"I was trained to observe “the golden early moments”: the first part of the visit in which listening to the patient is going to give me the diagnosis."
202 S. Park Street, 2 East
Madison, WI 53715
202 S. Park Street, Level B
Madison, WI 53715
Education and Board Certification
University of Michigan Health System
OSF St. Francis Medical Center
University of Illinios College of Medicine Chicago
American Board of IM/Gastroenterology
American Board of Internal Medicine
Dr. Huber has special interests in biliary work, ERCP, pancreatic disease, swallowing disorders and working with mentally handicapped patients.
Dr. Huber’s ultimate goal is to improve his patients’ quality of life. He believes that open communication is crucial. Dr. Huber will listen closely as you explain your symptoms. It is important that you feel comfortable talking with him and trust his expertise, because you are giving him the answers he needs to make an accurate diagnosis. Once a treatment plan is determined, Dr. Huber will clearly explain the process and provide resources to help you better understand and manage your condition in order to achieve long-term success.
Outside of work, Dr. Huber enjoys biking, astronomy, scuba diving, underwater photography, and beer and wine making.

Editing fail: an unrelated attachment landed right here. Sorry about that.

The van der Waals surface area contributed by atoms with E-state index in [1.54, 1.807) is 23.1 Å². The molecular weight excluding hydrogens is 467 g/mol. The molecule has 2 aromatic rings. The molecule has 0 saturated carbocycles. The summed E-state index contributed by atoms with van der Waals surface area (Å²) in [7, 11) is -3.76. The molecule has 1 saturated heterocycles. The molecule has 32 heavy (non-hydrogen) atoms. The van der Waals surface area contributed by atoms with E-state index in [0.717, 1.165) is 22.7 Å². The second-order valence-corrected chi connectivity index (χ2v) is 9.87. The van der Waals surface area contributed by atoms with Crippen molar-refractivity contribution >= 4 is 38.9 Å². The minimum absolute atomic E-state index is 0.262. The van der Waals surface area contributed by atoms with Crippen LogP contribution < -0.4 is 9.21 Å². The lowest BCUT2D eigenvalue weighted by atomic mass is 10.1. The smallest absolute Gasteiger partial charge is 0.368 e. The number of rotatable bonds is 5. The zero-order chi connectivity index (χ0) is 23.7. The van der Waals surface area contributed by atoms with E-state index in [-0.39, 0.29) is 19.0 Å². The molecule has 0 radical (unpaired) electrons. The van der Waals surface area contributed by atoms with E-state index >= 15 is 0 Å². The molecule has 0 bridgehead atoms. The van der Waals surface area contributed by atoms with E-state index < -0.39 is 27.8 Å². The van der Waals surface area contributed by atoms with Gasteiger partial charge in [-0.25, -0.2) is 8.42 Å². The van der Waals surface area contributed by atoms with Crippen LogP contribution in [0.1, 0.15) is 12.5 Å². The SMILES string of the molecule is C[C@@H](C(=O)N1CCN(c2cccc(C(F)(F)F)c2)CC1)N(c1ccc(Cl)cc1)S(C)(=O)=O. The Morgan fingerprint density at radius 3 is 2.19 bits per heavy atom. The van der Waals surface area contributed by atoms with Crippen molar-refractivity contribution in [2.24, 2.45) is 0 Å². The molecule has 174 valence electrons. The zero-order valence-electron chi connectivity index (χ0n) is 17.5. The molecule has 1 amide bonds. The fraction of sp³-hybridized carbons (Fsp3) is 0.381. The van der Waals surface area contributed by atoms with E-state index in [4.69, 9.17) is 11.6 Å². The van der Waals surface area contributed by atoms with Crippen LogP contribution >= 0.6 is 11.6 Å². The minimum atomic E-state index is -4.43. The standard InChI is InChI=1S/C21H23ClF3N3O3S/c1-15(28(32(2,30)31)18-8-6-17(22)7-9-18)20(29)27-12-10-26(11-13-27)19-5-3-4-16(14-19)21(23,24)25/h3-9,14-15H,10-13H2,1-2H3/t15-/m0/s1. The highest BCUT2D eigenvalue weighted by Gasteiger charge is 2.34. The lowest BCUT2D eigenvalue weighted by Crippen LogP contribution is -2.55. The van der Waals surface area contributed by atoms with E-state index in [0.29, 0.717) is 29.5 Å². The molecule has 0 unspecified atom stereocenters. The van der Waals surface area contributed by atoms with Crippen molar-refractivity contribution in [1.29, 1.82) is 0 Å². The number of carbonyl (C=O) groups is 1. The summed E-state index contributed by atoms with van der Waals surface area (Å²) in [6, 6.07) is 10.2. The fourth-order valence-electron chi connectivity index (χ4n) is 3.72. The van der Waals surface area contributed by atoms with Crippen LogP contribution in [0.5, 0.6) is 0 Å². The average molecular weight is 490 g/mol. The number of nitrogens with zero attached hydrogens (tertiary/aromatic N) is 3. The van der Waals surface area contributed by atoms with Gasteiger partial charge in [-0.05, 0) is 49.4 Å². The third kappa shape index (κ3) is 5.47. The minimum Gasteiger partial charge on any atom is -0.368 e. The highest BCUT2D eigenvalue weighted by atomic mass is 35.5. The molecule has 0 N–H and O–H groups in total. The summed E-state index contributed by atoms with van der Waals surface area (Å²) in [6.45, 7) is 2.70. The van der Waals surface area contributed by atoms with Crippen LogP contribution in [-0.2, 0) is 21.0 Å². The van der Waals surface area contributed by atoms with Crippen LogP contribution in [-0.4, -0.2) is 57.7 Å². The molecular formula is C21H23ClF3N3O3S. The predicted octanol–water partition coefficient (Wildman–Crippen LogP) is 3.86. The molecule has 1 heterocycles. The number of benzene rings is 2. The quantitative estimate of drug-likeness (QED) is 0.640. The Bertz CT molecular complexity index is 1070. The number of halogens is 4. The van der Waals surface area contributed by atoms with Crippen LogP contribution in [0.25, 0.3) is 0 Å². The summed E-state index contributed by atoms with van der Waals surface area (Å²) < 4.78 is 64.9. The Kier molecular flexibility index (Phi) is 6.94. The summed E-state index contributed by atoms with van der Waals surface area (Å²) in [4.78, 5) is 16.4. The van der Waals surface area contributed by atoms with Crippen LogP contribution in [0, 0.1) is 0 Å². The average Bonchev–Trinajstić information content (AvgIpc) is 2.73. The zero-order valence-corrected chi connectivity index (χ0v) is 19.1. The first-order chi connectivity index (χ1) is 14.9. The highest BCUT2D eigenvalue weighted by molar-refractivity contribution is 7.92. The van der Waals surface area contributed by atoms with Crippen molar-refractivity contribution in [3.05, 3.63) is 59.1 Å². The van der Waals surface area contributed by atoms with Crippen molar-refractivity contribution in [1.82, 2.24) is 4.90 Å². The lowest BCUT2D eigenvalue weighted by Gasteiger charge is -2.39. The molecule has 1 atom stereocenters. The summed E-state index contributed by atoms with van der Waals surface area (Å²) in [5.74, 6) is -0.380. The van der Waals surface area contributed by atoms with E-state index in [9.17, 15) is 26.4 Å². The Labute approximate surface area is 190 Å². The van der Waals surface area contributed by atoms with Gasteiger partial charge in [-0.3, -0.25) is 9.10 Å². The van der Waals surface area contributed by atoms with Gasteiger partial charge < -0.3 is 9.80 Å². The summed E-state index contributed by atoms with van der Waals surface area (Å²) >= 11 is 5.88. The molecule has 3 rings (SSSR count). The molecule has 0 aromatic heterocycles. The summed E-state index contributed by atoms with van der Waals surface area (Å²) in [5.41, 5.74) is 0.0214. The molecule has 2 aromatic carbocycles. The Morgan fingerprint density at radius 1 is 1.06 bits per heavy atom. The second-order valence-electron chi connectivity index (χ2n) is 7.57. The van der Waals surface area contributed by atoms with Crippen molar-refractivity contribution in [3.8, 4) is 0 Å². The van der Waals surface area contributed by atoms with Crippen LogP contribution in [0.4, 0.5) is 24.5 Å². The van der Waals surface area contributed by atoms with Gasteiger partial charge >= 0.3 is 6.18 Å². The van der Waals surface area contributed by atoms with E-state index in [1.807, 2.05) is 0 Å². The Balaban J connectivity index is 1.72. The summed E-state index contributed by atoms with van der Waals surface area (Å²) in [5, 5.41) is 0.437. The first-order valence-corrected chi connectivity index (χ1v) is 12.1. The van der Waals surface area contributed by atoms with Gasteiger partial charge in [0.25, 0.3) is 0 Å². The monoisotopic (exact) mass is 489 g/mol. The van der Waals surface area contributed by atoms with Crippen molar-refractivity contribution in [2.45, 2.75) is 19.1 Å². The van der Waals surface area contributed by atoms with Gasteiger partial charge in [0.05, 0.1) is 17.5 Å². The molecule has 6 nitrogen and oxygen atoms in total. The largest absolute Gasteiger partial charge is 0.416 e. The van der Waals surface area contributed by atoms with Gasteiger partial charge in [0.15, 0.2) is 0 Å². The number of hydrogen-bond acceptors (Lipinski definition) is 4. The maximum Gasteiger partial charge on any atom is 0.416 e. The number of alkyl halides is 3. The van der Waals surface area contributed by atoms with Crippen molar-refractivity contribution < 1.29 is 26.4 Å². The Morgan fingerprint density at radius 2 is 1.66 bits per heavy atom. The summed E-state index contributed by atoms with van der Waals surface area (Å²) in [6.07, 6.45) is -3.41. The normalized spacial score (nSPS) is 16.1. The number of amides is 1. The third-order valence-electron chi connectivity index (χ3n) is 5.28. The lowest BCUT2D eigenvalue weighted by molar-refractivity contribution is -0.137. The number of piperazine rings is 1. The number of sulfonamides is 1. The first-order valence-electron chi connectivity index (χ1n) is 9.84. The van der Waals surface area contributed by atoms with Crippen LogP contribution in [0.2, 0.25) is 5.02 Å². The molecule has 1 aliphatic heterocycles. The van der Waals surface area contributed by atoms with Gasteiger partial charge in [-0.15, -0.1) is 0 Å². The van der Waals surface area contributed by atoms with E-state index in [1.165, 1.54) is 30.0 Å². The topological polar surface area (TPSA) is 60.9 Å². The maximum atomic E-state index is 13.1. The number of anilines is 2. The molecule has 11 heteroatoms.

Gastroenterology is the branch of medicine that focuses on the health of the digestive tract, including the esophagus, stomach, small intestine, colon or large intestine, liver, biliary tract and pancreas.
Some of the most common gastrointestinal disorders include GERD, Barrett’s esophagus, swallowing disorders, peptic ulcer disease, Celiac disease, irritable bowel syndrome (IBS), diverticular disease, Crohn’s disease and ulcerative colitis, gastrointestinal bleeding, hepatitis and liver disorders, pancreatitis, gallbladder and biliary disorders.
Gastroenterologists also perform screenings for colorectal cancer, the second leading cause of cancer-related deaths among men and women combined. Such screening colonoscopies allow the physicians to remove polyps which are the precursors to colon cancer, and thereby, prevent the cancer.